How can cells that contain the same DNA end up so different from each other? That is not only a difficult question for science to answer, but also a challenging one to represent visually.
It is also the question I posed at the start of my latest biomedical animation, called Tagging DNA, which visualises the molecular mechanisms behind epigenetics.
It specifically looks at a process called methylation, where methyl groups are added to DNA, thus changing which genes are switched on and which are switched off. This is one of the processes that enables the same static DNA to produce different types of cells throughout our bodies.
It’s no trivial task making such complex science accessible and engaging. When creating a biomedical animation, I use the tools of Hollywood, such as colour, movement and narrative, to capture the interest and attention of an audience not necessarily interested or engaged in science. Yet, while the overall aesthetic needs to be appealing and awe-inspiring, this should not be at the expense of scientific accuracy.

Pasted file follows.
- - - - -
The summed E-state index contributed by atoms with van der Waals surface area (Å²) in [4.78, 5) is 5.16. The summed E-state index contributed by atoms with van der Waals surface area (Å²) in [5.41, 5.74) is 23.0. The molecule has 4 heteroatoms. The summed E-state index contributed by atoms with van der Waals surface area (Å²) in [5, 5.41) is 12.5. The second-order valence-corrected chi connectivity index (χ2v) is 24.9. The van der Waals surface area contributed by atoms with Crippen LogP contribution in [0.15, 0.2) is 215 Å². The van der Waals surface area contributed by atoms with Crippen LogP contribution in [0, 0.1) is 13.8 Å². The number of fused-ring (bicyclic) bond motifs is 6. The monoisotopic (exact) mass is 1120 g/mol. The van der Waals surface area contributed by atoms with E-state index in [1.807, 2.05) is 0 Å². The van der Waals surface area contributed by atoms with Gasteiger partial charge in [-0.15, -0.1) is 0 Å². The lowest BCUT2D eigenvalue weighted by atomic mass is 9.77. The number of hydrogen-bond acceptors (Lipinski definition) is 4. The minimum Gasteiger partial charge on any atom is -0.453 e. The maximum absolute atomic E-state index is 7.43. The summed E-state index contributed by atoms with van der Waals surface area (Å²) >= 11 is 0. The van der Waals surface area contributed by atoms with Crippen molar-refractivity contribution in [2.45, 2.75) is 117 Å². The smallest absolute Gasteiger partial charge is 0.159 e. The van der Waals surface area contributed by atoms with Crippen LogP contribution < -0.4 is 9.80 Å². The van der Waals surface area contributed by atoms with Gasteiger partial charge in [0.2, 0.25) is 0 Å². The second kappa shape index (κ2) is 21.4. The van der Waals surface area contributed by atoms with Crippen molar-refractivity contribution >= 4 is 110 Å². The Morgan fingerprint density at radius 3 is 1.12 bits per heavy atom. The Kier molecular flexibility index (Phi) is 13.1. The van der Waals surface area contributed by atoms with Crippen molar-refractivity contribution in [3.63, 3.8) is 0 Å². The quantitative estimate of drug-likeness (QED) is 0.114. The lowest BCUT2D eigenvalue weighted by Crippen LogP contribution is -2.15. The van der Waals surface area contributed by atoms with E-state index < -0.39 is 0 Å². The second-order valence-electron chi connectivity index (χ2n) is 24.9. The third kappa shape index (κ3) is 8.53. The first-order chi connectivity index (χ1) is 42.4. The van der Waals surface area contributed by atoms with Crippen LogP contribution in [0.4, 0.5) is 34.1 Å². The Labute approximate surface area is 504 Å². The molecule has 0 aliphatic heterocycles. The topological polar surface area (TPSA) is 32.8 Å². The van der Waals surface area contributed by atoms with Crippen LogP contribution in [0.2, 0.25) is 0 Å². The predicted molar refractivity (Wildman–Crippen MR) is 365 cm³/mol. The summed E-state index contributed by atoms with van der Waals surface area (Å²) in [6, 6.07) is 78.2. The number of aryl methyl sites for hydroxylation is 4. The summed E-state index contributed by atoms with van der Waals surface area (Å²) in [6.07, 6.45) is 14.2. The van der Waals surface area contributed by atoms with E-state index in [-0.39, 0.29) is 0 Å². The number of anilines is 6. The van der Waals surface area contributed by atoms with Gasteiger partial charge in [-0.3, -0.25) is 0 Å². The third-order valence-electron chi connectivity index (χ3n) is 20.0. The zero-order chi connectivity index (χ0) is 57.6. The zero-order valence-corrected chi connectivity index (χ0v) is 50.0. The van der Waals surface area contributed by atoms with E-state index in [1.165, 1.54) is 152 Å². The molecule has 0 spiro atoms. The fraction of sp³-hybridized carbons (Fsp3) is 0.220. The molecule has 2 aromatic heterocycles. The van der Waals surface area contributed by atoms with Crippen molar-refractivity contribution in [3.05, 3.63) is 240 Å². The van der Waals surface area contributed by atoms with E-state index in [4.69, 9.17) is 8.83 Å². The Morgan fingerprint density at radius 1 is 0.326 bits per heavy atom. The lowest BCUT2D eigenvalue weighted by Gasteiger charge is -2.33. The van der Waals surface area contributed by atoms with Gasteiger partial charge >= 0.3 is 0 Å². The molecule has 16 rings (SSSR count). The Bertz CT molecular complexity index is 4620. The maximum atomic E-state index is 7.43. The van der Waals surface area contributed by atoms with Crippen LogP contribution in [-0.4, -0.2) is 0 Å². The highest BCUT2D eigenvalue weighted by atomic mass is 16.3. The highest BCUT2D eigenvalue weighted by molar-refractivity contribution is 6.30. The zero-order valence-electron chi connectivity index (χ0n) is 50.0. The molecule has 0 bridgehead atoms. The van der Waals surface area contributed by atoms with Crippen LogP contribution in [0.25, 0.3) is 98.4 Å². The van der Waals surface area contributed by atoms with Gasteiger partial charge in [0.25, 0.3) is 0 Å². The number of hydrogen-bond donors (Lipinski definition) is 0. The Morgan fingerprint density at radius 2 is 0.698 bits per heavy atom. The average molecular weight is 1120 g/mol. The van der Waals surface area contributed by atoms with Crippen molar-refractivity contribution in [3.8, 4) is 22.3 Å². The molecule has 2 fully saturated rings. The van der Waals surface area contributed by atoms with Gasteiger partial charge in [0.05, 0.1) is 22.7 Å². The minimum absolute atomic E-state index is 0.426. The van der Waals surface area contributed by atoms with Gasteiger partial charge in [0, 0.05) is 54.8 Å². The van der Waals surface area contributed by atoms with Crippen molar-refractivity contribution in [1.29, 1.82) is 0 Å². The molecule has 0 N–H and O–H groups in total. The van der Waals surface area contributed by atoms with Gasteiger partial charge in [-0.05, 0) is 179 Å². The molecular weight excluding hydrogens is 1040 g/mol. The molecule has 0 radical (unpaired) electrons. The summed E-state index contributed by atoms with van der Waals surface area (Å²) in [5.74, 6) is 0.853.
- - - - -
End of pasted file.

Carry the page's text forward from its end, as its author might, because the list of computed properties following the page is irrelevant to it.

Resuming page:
There is always a balance between accuracy and artistry, and this remains a challenge for every biomedical animation. I encountered another aspect of this challenge when creating Tagging DNA when I needed to explain and show concepts that are not yet fully understood, even among scientists.
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